4 Min Read
* Xstrata opts not to buy 51 pct stake in Roseby project
* Altona could sell stake in Roseby or whole project, or seek merger
* China's MMG seen as potential partner
* Altona shares slide 9 pct
By Sonali Paul
MELBOURNE, Jan 14 (Reuters) - Australia's Altona Mining may sell its Roseby copper project or seek to merge itself with another firm after global miner Xstrata decided not to buy into the copper project in Queensland state, Altona's managing director said on Monday.
Xstrata chose not to exercise an option to buy a 51 percent stake in the project after seeing the valuation put on it by an independent party, an Xstrata spokesman said. Altona and Xstrata did not disclose the price.
Credit Suisse is advising Altona on the sale process, which Altona's Alistair Cowden expected would take about six months.
"We are starting a process essentially to look at a strategic transaction," Cowden told Reuters by phone from Perth. He said the options were to sell a stake in the project or the entire project or even consider merging with another company with a stronger balance sheet.
"Everything's always for sale," he added.
Analysts have speculated Chinese miner MMG Ltd, which is developing the neighbouring A$1.49 billion ($1.57 billion) Dugald River zinc-lead-silver mine, may be interested in the Roseby project.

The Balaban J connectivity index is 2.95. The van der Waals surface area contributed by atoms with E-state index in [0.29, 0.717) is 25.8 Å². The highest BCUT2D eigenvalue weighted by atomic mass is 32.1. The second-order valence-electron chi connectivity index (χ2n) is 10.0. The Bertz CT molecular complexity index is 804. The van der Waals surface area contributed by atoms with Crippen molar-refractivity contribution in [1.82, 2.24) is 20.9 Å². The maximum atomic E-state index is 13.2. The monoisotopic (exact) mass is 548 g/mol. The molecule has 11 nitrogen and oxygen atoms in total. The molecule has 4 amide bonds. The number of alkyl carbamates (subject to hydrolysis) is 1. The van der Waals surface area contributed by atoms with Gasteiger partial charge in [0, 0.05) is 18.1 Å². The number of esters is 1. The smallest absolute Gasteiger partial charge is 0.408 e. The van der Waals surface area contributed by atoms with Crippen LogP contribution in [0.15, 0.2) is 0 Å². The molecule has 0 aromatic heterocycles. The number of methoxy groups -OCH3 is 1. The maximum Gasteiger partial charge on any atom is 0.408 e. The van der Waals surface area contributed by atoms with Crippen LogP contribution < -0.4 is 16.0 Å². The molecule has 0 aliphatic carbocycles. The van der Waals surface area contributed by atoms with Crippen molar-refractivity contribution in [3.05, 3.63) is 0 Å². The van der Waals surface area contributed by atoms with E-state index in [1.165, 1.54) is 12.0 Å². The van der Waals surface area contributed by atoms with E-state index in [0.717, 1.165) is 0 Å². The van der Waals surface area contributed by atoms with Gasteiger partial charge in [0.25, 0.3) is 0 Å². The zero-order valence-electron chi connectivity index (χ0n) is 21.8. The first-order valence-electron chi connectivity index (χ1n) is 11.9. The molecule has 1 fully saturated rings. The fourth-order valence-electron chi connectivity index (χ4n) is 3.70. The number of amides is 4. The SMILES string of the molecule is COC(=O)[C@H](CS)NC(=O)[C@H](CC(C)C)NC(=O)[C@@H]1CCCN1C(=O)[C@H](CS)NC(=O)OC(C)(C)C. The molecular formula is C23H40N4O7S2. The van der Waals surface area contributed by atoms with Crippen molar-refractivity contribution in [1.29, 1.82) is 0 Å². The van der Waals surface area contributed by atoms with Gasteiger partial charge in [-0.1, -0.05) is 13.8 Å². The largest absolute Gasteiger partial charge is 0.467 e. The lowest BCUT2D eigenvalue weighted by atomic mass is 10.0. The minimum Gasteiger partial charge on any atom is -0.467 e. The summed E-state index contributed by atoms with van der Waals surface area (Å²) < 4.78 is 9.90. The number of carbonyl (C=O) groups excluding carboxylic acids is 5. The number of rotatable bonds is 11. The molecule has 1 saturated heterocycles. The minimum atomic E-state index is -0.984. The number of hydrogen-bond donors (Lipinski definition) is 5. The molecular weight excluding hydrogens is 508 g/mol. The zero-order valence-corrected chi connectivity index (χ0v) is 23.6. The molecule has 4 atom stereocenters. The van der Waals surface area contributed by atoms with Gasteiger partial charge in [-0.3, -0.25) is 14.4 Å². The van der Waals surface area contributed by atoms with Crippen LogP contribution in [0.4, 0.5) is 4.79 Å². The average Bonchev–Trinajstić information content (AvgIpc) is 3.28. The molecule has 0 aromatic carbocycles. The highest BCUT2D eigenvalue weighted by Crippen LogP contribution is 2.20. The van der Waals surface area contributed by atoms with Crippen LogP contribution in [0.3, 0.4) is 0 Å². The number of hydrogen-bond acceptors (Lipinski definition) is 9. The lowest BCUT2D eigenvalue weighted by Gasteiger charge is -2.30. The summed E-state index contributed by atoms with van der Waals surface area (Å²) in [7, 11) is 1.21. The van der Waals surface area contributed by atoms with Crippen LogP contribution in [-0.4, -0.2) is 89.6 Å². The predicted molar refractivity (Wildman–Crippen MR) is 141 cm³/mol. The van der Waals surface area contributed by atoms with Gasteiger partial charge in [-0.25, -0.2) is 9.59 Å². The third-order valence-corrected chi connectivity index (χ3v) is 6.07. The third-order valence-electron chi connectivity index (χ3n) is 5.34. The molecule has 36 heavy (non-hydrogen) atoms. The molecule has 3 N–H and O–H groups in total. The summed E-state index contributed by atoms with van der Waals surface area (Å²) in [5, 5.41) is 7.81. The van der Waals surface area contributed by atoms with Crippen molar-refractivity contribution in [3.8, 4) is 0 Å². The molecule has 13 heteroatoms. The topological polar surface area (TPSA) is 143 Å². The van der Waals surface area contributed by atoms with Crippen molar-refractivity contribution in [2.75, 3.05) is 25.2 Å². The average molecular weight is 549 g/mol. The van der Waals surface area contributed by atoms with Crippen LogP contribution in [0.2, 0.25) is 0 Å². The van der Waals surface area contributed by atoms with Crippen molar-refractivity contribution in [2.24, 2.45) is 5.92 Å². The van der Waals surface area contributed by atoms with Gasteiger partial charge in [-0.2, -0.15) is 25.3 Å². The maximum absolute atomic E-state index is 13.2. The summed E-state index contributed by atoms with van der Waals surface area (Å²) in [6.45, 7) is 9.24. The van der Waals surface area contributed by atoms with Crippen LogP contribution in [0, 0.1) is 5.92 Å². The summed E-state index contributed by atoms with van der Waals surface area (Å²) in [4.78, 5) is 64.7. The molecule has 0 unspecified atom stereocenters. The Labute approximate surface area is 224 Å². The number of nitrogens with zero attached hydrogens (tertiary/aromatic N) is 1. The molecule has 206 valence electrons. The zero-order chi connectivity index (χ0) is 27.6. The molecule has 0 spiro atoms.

Melbourne-based MMG, which has repeatedly flagged it is on the lookout for base metals acquisitions, declined to comment.
"We've had numerous approaches but been unable to pursue them because of the nature of the agreement with Xstrata that prevented us from dealing on the project," Cowden said.
He did not say how many approaches it had received nor who they were from.
While Altona is in constant contact with MMG, as their projects are right next to each other, Cowden played down the chances of a deal with MMG.
"I'd suggest that they've pretty much got their hands full with the A$1.5 billion development at Dugald River. But you never know, it's up to them," he said.
Altona's shares fell as much as 20 percent after the announcement that Xstrata was not exercising its option on the Roseby project and last traded down 8.9 percent at A$0.255, valuing the company at A$134 million.
"While we have not exercised this option, we remain strongly committed to mining investment in North West Queensland," an Xstrata Copper spokesman said in an email.
Capital costs for the Roseby project were estimated last year at A$320 million for a project targeting annual production of 38,800 tonnes of copper and 17,200 ounces of gold.
With the cooling of Australia's mining boom, Cowden said the company expected the capital cost could come down a bit, but would be particularly interested in cutting forecast operating costs from last year's estimate of $1.73 a pound.
"With mining contractors there might be a little bit more hunger in the market compared to when we priced nearly a year ago," he said.
Analysts see the project as viable in light of a strong copper market, with copper trading around $3.60 a pound.
"With the copper price remaining strong and financing expected to be more readily available for projects of decent scale in 2013, we believe it is may be feasible for AOH to seek to raise finance (debt/offtake/equity) and retain majority exposure to the project," Foster Stockbroking said in a note.